The second son-in-law of Reb Yitzchak Zelig Frankel was Reb Avraham Hirsch Glicksman, a Kotzker Hassid, the son of Reb Baruch Bendet Glicksman, the Rabbi of Lusk and the author of many books. After his father-in-law's death, he inherited the textile factory, and moved it to Lodz in the year 5625 (1865). Reb Avraham Hirsch's son, Bendet Glicksman – also a Zgierz native – turned it into a limited company that issued shares. The shares remained in the hands of the family, and the products of this factory were well known even outside the borders of Poland.

Incidentally, it is fitting to note that Mr. Shinar, one of the grandchildren of Reb Avraham Hirsch Glicksman, was one of the founders of the “Beit Lochmei Hagetaot” museum (“The Museum of the Fighters of the Ghetto”) named for Yitzchak Katznelson. He served as its first director.

The Kirshbaum family was also connected to the Poizner, Frankel and Glicksman families. Reb Hirsch Kirshbaum married Leah, the daughter of Reb Yaakov Moshe Poizner. He lived in Zgierz. One of his children, Reb Noach Kirshbaum – the father of the writer of these lines – left Zgierz together with the factory, and moved to Lodz. He was active in the factory for many years. He was a Hassid of Pilawa-Sokolow, the heir of Kotzk Hassidism.

The brother of Bendet Glicksman, the last owner of the factory prior to the outbreak of the war, was the well-known historian Reb Pinchas Zelig Glicksman, who was famous for his great research into the spiritual life of Polish Jewry. He perished during the years of destruction of 1940-1945.


TRANSLATOR'S FOOTNOTES

1. Modeh Ani (I give thanks), is the first prayer recited upon arising each morning, and is one of the first prayers taught to young children. Back

2. On the festival of Purim, a large meal is taken in the late afternoon. Purim players often make the rounds from house to house, dressed up in costume, in order to collect charity. A white shroud is the clothing that the dead are buried in, thus this Purim player would have looked like a walking corpse. Back

3. According to Jewish law, all new utensils that are to be used for food preparation or eating, and were purchased from a non-Jew, must be immersed in a mikva (ritual bath) or flowing body of water. Back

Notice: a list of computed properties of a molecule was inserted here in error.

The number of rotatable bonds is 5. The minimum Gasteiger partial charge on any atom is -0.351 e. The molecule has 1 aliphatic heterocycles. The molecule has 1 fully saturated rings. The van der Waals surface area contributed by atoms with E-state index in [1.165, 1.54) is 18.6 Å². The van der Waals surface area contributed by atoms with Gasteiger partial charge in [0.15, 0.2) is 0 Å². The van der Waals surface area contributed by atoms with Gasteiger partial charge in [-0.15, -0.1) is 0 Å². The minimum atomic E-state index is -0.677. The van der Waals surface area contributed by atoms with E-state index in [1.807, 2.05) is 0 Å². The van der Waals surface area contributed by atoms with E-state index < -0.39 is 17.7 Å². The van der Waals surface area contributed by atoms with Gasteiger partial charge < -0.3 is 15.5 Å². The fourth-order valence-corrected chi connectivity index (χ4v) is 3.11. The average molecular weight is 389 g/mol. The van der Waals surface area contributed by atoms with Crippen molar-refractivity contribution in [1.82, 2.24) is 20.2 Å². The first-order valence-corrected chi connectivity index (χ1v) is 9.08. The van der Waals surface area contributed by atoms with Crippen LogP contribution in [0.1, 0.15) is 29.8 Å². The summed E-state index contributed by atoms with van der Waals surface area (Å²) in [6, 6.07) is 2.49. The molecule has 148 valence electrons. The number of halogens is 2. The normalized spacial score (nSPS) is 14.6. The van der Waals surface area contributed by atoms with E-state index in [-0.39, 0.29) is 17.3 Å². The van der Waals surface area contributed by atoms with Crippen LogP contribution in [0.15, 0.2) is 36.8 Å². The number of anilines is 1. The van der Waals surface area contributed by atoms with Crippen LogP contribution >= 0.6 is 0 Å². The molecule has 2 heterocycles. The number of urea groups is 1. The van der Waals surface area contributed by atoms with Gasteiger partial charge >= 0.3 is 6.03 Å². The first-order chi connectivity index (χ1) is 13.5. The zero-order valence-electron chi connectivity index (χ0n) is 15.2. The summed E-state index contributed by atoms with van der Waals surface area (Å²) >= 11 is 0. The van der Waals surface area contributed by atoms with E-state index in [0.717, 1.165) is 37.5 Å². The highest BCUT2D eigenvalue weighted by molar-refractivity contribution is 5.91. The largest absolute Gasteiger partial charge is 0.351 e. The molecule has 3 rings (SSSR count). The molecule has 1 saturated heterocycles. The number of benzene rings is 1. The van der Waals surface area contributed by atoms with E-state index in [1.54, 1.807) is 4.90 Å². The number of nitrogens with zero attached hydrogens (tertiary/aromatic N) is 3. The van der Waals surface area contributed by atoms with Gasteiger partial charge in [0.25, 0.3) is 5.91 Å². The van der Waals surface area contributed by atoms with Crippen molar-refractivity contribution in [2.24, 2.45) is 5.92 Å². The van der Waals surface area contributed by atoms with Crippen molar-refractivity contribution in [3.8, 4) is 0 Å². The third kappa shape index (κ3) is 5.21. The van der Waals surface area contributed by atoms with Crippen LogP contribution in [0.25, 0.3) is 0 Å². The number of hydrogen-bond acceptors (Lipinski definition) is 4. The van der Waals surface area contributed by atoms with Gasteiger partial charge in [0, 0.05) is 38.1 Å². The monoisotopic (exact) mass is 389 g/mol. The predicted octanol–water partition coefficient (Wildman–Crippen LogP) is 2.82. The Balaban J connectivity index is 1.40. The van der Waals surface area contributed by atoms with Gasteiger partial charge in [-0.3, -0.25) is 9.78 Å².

4. A sukka, the tabernacle in which meals are eaten on the holiday of Sukkot, must be made of a thatched roof constructed of foliage. Often, a retractable solid roof is put on top to protect the sukka to protect it in the event of rain. It is retracted during the times that the sukka is in use. Back

5. Volozhin was the most prominent of the Lithuanian Yeshivas. Rabbi Berlin was the father of Rabbi Meir Bar-Ilan, after whom Bar Ilan University is named. Rabbi Yitzchak Elchanan Spector, the Rabbi of Kovno, is the namesake of the rabbinical school of Yeshiva University in New York, known as the Rabbi Yitzchak Elchanan Theological Seminary. Back

6. A misnaged is an opponent of Hassidism. Back

7. The voice of Jacob refers to the blessing of Isaac, when Jacob was dressed up as his brother Esau. Isaac said that the voice was the voice of Jacob, and the hands the hands of Esau. Homiletically, the voice of Jacob refers to the voice of the Jewish people studying Torah. Back

8. The Talmud consists of the Mishnah, the older, terser code of law, and the much longer, more elaborate commentary of the Gemarah. Back

9. Tallit katan is a four-cornered fringed undergarment, worn to constantly fulfill the commandment to wear a fringed garment. Back

10. A more organized cheder for older children. Back

11. The prophetic section of the bible is divided into the early prophets, the books of which are narrative in style (Joshua, Judges, Samuel I and II, Kings I and II), and the latter prophets, the books of which are poetic in style (Isaiah, Jeremiah, Ezekiel, the Twelve Minor Prophets). Back

12. This is a reference to the different pronunciation styles of the Jews of Lithuania and the Jews of Poland. The references here are to the various vowels, which are signified in Hebrew by dots and dashes under the consonant letters. Kametz has a short a or o sound, shuruk has a u sound, chirik has a long e sound, tzerei has an ay sound, patach has a short a sound. Back

13. Rosh Chodesh, the first day of a Jewish month (also the last day of any month, which is of 30 days) is considered to be a minor festival. Back